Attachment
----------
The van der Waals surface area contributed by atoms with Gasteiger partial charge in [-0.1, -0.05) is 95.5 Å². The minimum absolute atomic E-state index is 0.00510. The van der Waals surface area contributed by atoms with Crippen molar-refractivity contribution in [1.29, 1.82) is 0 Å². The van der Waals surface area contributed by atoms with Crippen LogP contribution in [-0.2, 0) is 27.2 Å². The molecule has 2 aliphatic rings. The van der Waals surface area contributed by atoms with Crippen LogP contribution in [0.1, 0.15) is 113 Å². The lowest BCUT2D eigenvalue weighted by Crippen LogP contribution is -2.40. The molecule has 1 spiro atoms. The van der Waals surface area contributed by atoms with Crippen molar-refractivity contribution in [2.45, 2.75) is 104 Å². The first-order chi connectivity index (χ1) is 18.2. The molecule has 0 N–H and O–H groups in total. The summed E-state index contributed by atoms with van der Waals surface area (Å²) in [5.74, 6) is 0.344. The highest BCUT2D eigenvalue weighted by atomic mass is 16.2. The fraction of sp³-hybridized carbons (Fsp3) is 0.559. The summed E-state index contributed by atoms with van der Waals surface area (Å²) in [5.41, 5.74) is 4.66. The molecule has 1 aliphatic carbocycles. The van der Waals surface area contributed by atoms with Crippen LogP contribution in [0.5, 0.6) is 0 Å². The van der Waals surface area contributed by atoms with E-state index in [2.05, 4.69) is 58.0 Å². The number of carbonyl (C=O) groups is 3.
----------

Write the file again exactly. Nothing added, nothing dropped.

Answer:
The van der Waals surface area contributed by atoms with Gasteiger partial charge in [-0.1, -0.05) is 95.5 Å². The minimum absolute atomic E-state index is 0.00510. The van der Waals surface area contributed by atoms with Crippen molar-refractivity contribution in [1.29, 1.82) is 0 Å². The van der Waals surface area contributed by atoms with Crippen LogP contribution in [-0.2, 0) is 27.2 Å². The molecule has 2 aliphatic rings. The van der Waals surface area contributed by atoms with Crippen LogP contribution in [0.1, 0.15) is 113 Å². The lowest BCUT2D eigenvalue weighted by Crippen LogP contribution is -2.40. The molecule has 1 spiro atoms. The van der Waals surface area contributed by atoms with Crippen molar-refractivity contribution in [2.45, 2.75) is 104 Å². The first-order chi connectivity index (χ1) is 18.2. The molecule has 0 N–H and O–H groups in total. The summed E-state index contributed by atoms with van der Waals surface area (Å²) in [5.74, 6) is 0.344. The highest BCUT2D eigenvalue weighted by atomic mass is 16.2. The fraction of sp³-hybridized carbons (Fsp3) is 0.559. The summed E-state index contributed by atoms with van der Waals surface area (Å²) in [5.41, 5.74) is 4.66. The molecule has 1 aliphatic carbocycles. The van der Waals surface area contributed by atoms with Crippen LogP contribution in [0.5, 0.6) is 0 Å². The van der Waals surface area contributed by atoms with E-state index in [2.05, 4.69) is 58.0 Å². The number of carbonyl (C=O) groups is 3.